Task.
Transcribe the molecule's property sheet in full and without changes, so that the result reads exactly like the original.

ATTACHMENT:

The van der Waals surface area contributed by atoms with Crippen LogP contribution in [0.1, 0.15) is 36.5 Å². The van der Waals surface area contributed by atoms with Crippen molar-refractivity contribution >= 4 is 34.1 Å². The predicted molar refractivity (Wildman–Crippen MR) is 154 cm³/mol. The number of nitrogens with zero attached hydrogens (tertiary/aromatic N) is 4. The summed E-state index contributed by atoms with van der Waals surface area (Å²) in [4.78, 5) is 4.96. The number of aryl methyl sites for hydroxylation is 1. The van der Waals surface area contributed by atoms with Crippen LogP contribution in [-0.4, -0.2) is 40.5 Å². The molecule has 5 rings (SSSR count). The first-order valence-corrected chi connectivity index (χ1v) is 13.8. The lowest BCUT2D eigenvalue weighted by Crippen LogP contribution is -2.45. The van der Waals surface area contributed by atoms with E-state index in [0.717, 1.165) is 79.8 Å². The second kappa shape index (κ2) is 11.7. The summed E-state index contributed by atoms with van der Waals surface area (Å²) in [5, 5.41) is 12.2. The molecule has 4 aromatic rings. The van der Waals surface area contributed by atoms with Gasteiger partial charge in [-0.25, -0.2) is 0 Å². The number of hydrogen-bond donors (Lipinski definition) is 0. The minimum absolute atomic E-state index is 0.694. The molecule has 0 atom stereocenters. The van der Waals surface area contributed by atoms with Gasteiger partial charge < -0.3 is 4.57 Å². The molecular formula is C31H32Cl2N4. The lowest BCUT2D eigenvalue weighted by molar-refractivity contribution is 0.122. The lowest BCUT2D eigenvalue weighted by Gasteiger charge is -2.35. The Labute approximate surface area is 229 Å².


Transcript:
The van der Waals surface area contributed by atoms with Crippen LogP contribution in [0.1, 0.15) is 36.5 Å². The van der Waals surface area contributed by atoms with Crippen molar-refractivity contribution >= 4 is 34.1 Å². The predicted molar refractivity (Wildman–Crippen MR) is 154 cm³/mol. The number of nitrogens with zero attached hydrogens (tertiary/aromatic N) is 4. The summed E-state index contributed by atoms with van der Waals surface area (Å²) in [4.78, 5) is 4.96. The number of aryl methyl sites for hydroxylation is 1. The van der Waals surface area contributed by atoms with Crippen LogP contribution in [-0.4, -0.2) is 40.5 Å². The molecule has 5 rings (SSSR count). The first-order valence-corrected chi connectivity index (χ1v) is 13.8. The lowest BCUT2D eigenvalue weighted by Crippen LogP contribution is -2.45. The van der Waals surface area contributed by atoms with E-state index in [0.717, 1.165) is 79.8 Å². The second kappa shape index (κ2) is 11.7. The summed E-state index contributed by atoms with van der Waals surface area (Å²) in [5, 5.41) is 12.2. The molecule has 4 aromatic rings. The van der Waals surface area contributed by atoms with Gasteiger partial charge in [-0.25, -0.2) is 0 Å². The number of hydrogen-bond donors (Lipinski definition) is 0. The minimum absolute atomic E-state index is 0.694. The molecule has 0 atom stereocenters. The van der Waals surface area contributed by atoms with Gasteiger partial charge < -0.3 is 4.57 Å². The molecular formula is C31H32Cl2N4. The lowest BCUT2D eigenvalue weighted by molar-refractivity contribution is 0.122. The lowest BCUT2D eigenvalue weighted by Gasteiger charge is -2.35. The Labute approximate surface area is 229 Å².